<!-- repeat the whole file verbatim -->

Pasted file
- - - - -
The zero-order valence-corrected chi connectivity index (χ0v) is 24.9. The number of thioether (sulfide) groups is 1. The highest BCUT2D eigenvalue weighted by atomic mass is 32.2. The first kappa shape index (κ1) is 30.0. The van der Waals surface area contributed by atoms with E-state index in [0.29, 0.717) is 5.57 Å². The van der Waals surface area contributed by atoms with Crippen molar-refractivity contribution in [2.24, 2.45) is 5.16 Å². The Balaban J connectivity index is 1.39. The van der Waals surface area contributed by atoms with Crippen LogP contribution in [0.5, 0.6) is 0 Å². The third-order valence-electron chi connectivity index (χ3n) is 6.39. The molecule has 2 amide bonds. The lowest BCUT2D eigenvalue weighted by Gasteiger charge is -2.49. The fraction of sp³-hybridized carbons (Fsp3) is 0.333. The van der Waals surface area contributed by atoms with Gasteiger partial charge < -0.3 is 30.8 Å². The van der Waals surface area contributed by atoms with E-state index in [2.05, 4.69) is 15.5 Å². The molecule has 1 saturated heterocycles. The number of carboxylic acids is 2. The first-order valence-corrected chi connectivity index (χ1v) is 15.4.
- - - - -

The zero-order valence-corrected chi connectivity index (χ0v) is 24.9. The number of thioether (sulfide) groups is 1. The highest BCUT2D eigenvalue weighted by atomic mass is 32.2. The first kappa shape index (κ1) is 30.0. The van der Waals surface area contributed by atoms with E-state index in [0.29, 0.717) is 5.57 Å². The van der Waals surface area contributed by atoms with Crippen molar-refractivity contribution in [2.24, 2.45) is 5.16 Å². The Balaban J connectivity index is 1.39. The van der Waals surface area contributed by atoms with Crippen LogP contribution in [0.5, 0.6) is 0 Å². The third-order valence-electron chi connectivity index (χ3n) is 6.39. The molecule has 2 amide bonds. The lowest BCUT2D eigenvalue weighted by Gasteiger charge is -2.49. The fraction of sp³-hybridized carbons (Fsp3) is 0.333. The van der Waals surface area contributed by atoms with Gasteiger partial charge < -0.3 is 30.8 Å². The van der Waals surface area contributed by atoms with E-state index in [2.05, 4.69) is 15.5 Å². The molecule has 1 saturated heterocycles. The number of carboxylic acids is 2. The first-order valence-corrected chi connectivity index (χ1v) is 15.4.